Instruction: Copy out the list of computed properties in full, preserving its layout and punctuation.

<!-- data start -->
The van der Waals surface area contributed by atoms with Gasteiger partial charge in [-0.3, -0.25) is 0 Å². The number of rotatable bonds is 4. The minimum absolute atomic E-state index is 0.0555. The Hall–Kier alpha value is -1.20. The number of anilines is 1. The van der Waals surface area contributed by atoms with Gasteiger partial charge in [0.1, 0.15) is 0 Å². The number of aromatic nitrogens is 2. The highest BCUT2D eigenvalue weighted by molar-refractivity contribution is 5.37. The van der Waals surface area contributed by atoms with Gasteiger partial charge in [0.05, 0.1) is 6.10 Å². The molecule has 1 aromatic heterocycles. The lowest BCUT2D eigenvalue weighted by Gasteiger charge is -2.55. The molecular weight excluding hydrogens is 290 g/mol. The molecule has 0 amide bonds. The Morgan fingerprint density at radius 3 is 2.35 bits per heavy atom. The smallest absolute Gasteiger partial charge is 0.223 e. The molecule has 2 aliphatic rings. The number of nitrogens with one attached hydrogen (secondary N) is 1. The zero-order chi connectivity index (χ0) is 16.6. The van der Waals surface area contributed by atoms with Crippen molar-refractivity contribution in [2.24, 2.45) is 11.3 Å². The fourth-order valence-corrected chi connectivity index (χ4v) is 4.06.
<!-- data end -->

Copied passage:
The van der Waals surface area contributed by atoms with Gasteiger partial charge in [-0.3, -0.25) is 0 Å². The number of rotatable bonds is 4. The minimum absolute atomic E-state index is 0.0555. The Hall–Kier alpha value is -1.20. The number of anilines is 1. The van der Waals surface area contributed by atoms with Gasteiger partial charge in [0.1, 0.15) is 0 Å². The number of aromatic nitrogens is 2. The highest BCUT2D eigenvalue weighted by molar-refractivity contribution is 5.37. The van der Waals surface area contributed by atoms with Gasteiger partial charge in [0.05, 0.1) is 6.10 Å². The molecule has 1 aromatic heterocycles. The lowest BCUT2D eigenvalue weighted by Gasteiger charge is -2.55. The molecular weight excluding hydrogens is 290 g/mol. The molecule has 0 amide bonds. The Morgan fingerprint density at radius 3 is 2.35 bits per heavy atom. The smallest absolute Gasteiger partial charge is 0.223 e. The molecule has 2 aliphatic rings. The number of nitrogens with one attached hydrogen (secondary N) is 1. The zero-order chi connectivity index (χ0) is 16.6. The van der Waals surface area contributed by atoms with Crippen molar-refractivity contribution in [2.24, 2.45) is 11.3 Å². The fourth-order valence-corrected chi connectivity index (χ4v) is 4.06.